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What Sets the Stone Rolling - New Insights into Cancer Pathogenesis

Dr. Stephan Mathas and Professor Bernd Dörken of the Max Delbrück Center for Molecular Medicine (MDC) Berlin-Buch and Charité – Medical University Berlin, in close cooperation with Professor Tom Misteli of the National Cancer Institute, Bethesda, MD, USA, have identified three cancer genes involved in the pathogenesis of a cancer of the lymphatic system.

At the same time they were able to shed light on the translocation process, which also plays a crucial role in cancer pathogenesis. During translocation, fragments of genes move from one chromosome to another and fuse – if they are close enough to each other – to a new gene. This fusion gene additionally stimulates the growth of cancer genes. (PNAS, Early Edition, 2009, doi:10.1073/pnas.0900912106).

Researchers and clinicians found clues to this process while studying anaplastic large cell lymphoma (ALCL), a disease of the lymphatic system, which belongs to the group of non-Hodgkin’s lymphomas. In this disease specific blood cells of the immune system, the T cells, are affected: within the nuclear space of the T cell, gene fragments can move from chromosome 2 to chromosome 5, thereby forming a fusion gene (NPM-ALK). Such fusion genes can trigger uncontrolled growth of cells. However, in 40 percent of patients with ALCL, no translocation can be detected in the blood cells. What triggers the disease is still unknown.

As Dr. Mathas explained, in ALCL cells the three genes they identified are falsely “massively up-regulated”. “Normally, these genes are never active in a T cell,” Dr. Mathas said. “In ALCL, however, they play a fundamental role.” The three identified genes, which have the scientific abbreviations Fra2, Id2 and CSF1 receptor, can function as oncogenes which cause cells to grow in an uncontrolled and uninhibited manner. The first two genes are on chromosome 2, the last-mentioned gene on chromosome 5 – all of them near the chromosome breakpoints which lead to ALCL-typical translocation. Moreover, Fra2 and Id2 are amplified in ALCL, which means that several copies of these genes are present in the cell, additionally stimulating cancer pathogenesis.

Aberrant up-regulation facilitates the occurrence of translocations

Furthermore, the researchers were able to show that aberrant up-regulation of these genes leads to a close proximity of the chromosome fragments 2 and 5 within the cellular nuclear space. Typically these fragments fuse with each other in ALCL cells. The researchers were also able to reproduce this fusion process experimentally. They conclude that the aberrant activity of these three cancer genes is one of the prerequisites for ALCL pathogenesis and precedes the formation of the translocation. Moreover, these data for the first time directly support the hypothesis that translocations only can occur when the chromosomes in question are spatially close together prior to translocation.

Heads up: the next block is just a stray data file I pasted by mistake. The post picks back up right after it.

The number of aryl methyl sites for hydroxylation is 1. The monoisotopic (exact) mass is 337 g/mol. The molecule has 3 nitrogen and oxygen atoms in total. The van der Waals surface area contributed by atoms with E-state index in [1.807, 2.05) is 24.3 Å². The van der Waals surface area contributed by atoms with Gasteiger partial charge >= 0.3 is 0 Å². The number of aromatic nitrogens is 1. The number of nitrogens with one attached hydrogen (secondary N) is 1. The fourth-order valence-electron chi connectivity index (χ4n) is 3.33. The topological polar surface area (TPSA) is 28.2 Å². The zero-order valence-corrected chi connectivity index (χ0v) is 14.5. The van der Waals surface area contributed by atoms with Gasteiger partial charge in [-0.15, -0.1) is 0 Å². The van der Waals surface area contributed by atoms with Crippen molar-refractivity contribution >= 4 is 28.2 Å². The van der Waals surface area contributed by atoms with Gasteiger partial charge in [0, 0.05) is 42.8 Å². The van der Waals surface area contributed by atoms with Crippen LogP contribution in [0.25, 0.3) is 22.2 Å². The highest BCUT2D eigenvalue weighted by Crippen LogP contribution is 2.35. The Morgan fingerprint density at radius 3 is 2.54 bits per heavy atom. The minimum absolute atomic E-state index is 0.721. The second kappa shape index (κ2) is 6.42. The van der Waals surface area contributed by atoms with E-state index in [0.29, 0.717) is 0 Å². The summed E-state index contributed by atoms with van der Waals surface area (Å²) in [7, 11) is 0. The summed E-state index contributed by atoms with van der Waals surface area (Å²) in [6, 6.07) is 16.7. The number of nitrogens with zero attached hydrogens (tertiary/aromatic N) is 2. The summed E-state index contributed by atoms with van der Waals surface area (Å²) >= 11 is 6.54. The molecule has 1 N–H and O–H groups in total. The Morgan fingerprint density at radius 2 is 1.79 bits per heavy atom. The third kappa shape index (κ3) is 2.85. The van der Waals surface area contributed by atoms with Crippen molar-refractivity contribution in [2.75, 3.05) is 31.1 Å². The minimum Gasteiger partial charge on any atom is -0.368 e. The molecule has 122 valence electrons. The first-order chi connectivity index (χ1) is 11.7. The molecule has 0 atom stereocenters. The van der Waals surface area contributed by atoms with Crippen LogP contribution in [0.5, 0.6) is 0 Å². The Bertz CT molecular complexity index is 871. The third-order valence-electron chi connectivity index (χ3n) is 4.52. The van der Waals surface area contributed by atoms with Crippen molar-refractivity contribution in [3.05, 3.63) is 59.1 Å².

*Gene deregulation and spatial genome reorganization near breakpoints
prior to formation of translocations in ALCL

Stephan Mathas*†, Stephan Kreher*†, Karen J.
Meaburn, Korinna Jöhrens§, Björn Lamprecht*†,
Chalid Assaf, Wolfram Sterry, Marshall E. Kadin||,
Masanori Daibata**, Stefan Joos††, Michael Hummel§,
Harald Stein§, Martin Janz*†, Ioannis Anagnostopoulos§,
Evelin Schrock‡‡, Tom Misteli, and Bernd Dörken*†

for Molecular Medicine, Robert-Rössle-Str. 10, 13125 Berlin, Germany; Hematology,
Oncology and Tumorimmunology, Charité, Medical University Berlin, CVK,
Augustenburger Platz 1, 13353 Berlin, Germany; Cell Biology of
Genomes, National Cancer Institute, NIH, Bethesda, 41 Library Drive, MD 20892,
USA; §Institute of Pathology, Charité, Medical University Berlin,
CBF, Hindenburgdamm 30, 12200 Berlin, Germany;Department of
Dermatology, Allergy and Venerology, Skin Cancer Center Charité, Medical
University Berlin, Charitéplatz 1, 10117 Berlin, Germany; ||Department
of Pathology, Harvard Medical School, Boston, MA 02115, USA and Department of
Dermatology and Skin Surgery, Roger Williams Medical Center, 50 Maude Street,
Providence, RI 02908, USA; **Department of Hematology, Kochi Medical
School, Kohasu, Okoh-cho, Nankuko-city, Kochi 783-8505, Japan; ††German
Cancer Research Center, B060, Im Neuenheimer Feld 280, 69120 Heidelberg,
Germany; ‡‡Institute for Clinical Genetics, Dresden University of
Technology, Fetscherstr. 74, 01307 Dresden,

Barbara Bachtler
Press and Public Affairs
Max Delbrück Center for Molecular Medicine (MDC) Berlin-Buch
Robert-Rössle-Strasse 10; 13125 Berlin; Germany
Phone: +49 (0) 30 94 06 - 38 96
Fax:     +49 (0) 30 94 06 - 38 33

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